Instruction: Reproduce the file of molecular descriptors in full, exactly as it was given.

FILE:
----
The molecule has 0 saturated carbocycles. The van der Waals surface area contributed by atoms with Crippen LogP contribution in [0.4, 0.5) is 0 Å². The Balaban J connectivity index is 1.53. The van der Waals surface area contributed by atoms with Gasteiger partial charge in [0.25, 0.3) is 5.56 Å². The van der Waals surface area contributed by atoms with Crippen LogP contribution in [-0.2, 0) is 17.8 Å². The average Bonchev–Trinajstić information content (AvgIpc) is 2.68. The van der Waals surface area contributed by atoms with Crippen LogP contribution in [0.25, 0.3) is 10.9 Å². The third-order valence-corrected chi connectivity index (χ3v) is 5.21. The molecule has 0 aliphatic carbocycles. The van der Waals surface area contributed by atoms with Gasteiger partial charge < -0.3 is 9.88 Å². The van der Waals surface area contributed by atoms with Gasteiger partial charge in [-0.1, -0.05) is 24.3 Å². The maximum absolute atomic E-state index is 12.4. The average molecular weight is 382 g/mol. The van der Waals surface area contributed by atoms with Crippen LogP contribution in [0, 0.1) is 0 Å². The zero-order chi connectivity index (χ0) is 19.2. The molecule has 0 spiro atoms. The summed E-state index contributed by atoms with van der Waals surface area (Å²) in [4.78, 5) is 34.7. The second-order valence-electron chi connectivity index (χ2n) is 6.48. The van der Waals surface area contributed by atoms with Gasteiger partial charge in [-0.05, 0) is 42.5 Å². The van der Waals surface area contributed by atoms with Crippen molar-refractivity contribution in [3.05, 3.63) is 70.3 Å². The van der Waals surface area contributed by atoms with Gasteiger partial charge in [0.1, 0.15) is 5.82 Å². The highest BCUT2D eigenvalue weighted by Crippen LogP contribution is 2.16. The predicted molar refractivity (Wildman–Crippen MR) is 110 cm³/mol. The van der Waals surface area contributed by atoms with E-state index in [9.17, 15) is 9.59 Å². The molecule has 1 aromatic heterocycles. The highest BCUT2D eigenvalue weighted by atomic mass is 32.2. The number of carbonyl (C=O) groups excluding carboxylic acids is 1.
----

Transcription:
The molecule has 0 saturated carbocycles. The van der Waals surface area contributed by atoms with Crippen LogP contribution in [0.4, 0.5) is 0 Å². The Balaban J connectivity index is 1.53. The van der Waals surface area contributed by atoms with Gasteiger partial charge in [0.25, 0.3) is 5.56 Å². The van der Waals surface area contributed by atoms with Crippen LogP contribution in [-0.2, 0) is 17.8 Å². The average Bonchev–Trinajstić information content (AvgIpc) is 2.68. The van der Waals surface area contributed by atoms with Crippen LogP contribution in [0.25, 0.3) is 10.9 Å². The third-order valence-corrected chi connectivity index (χ3v) is 5.21. The molecule has 0 aliphatic carbocycles. The van der Waals surface area contributed by atoms with Gasteiger partial charge < -0.3 is 9.88 Å². The van der Waals surface area contributed by atoms with Gasteiger partial charge in [-0.1, -0.05) is 24.3 Å². The maximum absolute atomic E-state index is 12.4. The average molecular weight is 382 g/mol. The van der Waals surface area contributed by atoms with Crippen LogP contribution in [0, 0.1) is 0 Å². The zero-order chi connectivity index (χ0) is 19.2. The molecule has 0 spiro atoms. The summed E-state index contributed by atoms with van der Waals surface area (Å²) in [4.78, 5) is 34.7. The second-order valence-electron chi connectivity index (χ2n) is 6.48. The van der Waals surface area contributed by atoms with Gasteiger partial charge in [-0.05, 0) is 42.5 Å². The van der Waals surface area contributed by atoms with Crippen molar-refractivity contribution in [3.05, 3.63) is 70.3 Å². The van der Waals surface area contributed by atoms with Gasteiger partial charge in [0.1, 0.15) is 5.82 Å². The highest BCUT2D eigenvalue weighted by Crippen LogP contribution is 2.16. The predicted molar refractivity (Wildman–Crippen MR) is 110 cm³/mol. The van der Waals surface area contributed by atoms with E-state index in [9.17, 15) is 9.59 Å². The molecule has 1 aromatic heterocycles. The highest BCUT2D eigenvalue weighted by atomic mass is 32.2. The number of carbonyl (C=O) groups excluding carboxylic acids is 1.